Topic: environmental health

HSPH center promotes health, safety in the workplace

November 28, 2011 -- Developing ways for nurses to minimize back strain when lifting patients and procedures to help construction workers avoid injury on the job site are two initiatives being conducted by researchers at the Harvard School of Public Health (HSPH) Center for…

Messages of Silent Spring still relevant 50 years later

The environmental lessons of Rachel Carson’s book Silent Spring have applications today, 50 years after publication of the seminal book. Despite the book’s impact over five decades, some of its lessons appear to need reteaching, according to John Spengler, the Akira Yamaguchi…

TREC center at HSPH tackles obesity, cancer prevention

May 11, 2012 Research has linked obesity with the development and progression of many health problems including multiple forms of cancer. But questions remain about the complex mechanisms by which obesity develops and how it affects cancer risk and survivorship. Now, Harvard…

Home stress, work stress linked with increased smoking

September 12, 2012 -- According to new research from Harvard School of Public Health (HSPH), there’s a strong association between work-family conflict and the likelihood of smoking. Candace Nelson, research fellow in the Department of Environmental Health, Lisa Berkman, director of the Harvard Center for…

Searching for answers to causes of childhood depression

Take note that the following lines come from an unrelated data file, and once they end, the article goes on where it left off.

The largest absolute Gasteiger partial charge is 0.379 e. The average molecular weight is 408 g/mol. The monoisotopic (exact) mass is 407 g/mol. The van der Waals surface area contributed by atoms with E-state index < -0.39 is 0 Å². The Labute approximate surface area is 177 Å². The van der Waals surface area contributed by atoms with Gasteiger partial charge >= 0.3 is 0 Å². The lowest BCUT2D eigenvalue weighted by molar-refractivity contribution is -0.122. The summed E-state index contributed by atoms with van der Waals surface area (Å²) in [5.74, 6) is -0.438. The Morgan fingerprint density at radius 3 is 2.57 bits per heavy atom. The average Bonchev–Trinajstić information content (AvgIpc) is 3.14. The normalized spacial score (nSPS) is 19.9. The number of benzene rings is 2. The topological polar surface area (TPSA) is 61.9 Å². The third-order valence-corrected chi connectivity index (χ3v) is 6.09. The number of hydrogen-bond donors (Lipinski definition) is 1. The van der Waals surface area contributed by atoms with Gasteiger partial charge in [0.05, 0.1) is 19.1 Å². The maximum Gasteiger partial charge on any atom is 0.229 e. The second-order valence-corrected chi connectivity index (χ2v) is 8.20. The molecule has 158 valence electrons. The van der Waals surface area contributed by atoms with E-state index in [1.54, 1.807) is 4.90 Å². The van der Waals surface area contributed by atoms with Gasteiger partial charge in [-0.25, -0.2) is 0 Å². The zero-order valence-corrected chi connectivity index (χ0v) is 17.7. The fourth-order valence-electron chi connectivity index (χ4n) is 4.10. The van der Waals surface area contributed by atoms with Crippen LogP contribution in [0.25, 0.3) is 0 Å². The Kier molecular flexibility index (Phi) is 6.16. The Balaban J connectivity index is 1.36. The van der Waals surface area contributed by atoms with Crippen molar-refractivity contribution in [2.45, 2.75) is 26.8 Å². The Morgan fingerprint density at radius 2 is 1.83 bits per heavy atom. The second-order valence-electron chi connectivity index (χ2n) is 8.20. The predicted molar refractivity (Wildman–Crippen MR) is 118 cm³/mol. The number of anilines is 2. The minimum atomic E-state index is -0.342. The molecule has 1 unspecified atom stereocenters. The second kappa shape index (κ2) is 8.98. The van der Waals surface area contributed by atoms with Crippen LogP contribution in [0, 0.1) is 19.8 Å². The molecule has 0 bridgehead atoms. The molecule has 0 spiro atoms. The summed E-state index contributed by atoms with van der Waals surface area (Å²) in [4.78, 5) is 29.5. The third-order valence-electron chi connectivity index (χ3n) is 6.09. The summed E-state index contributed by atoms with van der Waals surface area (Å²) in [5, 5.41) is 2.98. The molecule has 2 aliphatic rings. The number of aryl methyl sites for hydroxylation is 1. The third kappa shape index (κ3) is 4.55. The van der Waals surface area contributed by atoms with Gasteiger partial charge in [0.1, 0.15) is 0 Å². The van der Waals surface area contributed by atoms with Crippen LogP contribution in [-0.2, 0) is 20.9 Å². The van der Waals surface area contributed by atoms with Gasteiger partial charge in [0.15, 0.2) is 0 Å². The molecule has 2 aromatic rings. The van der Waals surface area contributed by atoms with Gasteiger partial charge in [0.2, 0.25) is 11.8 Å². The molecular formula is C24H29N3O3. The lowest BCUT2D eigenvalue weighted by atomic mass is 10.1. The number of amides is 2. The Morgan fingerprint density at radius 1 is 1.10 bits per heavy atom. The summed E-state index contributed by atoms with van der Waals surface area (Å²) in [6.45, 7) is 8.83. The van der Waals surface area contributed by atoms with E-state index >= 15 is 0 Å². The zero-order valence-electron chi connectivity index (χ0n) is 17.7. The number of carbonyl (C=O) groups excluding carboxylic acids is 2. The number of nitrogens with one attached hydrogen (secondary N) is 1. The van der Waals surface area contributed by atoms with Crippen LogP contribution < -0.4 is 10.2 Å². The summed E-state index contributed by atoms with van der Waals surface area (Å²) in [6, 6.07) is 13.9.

February 1, 2012 Over the past decade, scientists have produced a flurry of studies exploring the role of genetic (nature) and environmental factors (nurture) in youth depression, but there has been little consensus on how depression is jointly impacted by specific genes and external…

Stress may add to pollution risks for low-income children

Children living in low-income neighborhoods, often exposed to unsafe levels of pollution, may also face additional risk from the stress of growing up in poverty, according to a new body of research. Such children may actually be more biologically susceptible to contaminants…

Questioning the safety and necessity of flame retardants

March 23, 2012 Did you know that your couch most likely contains up to a pound of flame retardants? And that these are toxic chemicals that may cause cancer, harm reproduction, or adversely impact brain development? In a March 6, 2012 talk…

Face masks recommended to help prevent flu transmission

March 13, 2013 — During flu season, sufferers are advised to prevent spreading the virus by covering their mouths when coughing or sneezing and by washing their hands. But these methods may not be enough, according to a new study by Harvard…

HSPH awarded $8 million from EPA for air pollution research

The Harvard School of Public Health was awarded an $8 million grant by the United States Environmental Protection Agency to launch one of four new university-based Clean Air Research Centers. Aiming to advance understanding of the effects of exposure to particulate matter,…

Symposium explores cancer stem cells and tumor metabolism

November 16, 2012 -- An emerging area of science is looking at not just how low-dose radiation harms cells, but also how cells respond to deal with this stress—and how science might harness those same mechanisms to benefit human health. On October 26-27,…